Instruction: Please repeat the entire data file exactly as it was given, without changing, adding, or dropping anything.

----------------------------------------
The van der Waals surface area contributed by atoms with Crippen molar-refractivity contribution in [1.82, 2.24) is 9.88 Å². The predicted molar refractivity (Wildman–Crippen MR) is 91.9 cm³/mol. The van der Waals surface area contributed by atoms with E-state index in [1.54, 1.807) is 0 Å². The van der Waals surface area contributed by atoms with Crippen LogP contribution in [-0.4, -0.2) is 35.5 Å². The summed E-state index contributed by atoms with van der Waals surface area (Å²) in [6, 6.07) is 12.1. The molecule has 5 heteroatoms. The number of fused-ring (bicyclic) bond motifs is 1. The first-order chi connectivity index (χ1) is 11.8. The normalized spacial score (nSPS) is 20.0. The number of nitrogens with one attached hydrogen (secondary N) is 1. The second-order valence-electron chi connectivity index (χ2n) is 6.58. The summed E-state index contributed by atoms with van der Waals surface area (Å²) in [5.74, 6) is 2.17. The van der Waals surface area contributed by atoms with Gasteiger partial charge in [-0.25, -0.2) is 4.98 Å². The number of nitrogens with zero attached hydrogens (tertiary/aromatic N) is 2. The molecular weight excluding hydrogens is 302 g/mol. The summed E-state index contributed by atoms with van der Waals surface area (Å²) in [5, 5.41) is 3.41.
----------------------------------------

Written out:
The van der Waals surface area contributed by atoms with Crippen molar-refractivity contribution in [1.82, 2.24) is 9.88 Å². The predicted molar refractivity (Wildman–Crippen MR) is 91.9 cm³/mol. The van der Waals surface area contributed by atoms with E-state index in [1.54, 1.807) is 0 Å². The van der Waals surface area contributed by atoms with Crippen LogP contribution in [-0.4, -0.2) is 35.5 Å². The summed E-state index contributed by atoms with van der Waals surface area (Å²) in [6, 6.07) is 12.1. The molecule has 5 heteroatoms. The number of fused-ring (bicyclic) bond motifs is 1. The first-order chi connectivity index (χ1) is 11.8. The normalized spacial score (nSPS) is 20.0. The number of nitrogens with one attached hydrogen (secondary N) is 1. The second-order valence-electron chi connectivity index (χ2n) is 6.58. The summed E-state index contributed by atoms with van der Waals surface area (Å²) in [5.74, 6) is 2.17. The van der Waals surface area contributed by atoms with Gasteiger partial charge in [-0.25, -0.2) is 4.98 Å². The number of nitrogens with zero attached hydrogens (tertiary/aromatic N) is 2. The molecular weight excluding hydrogens is 302 g/mol. The summed E-state index contributed by atoms with van der Waals surface area (Å²) in [5, 5.41) is 3.41.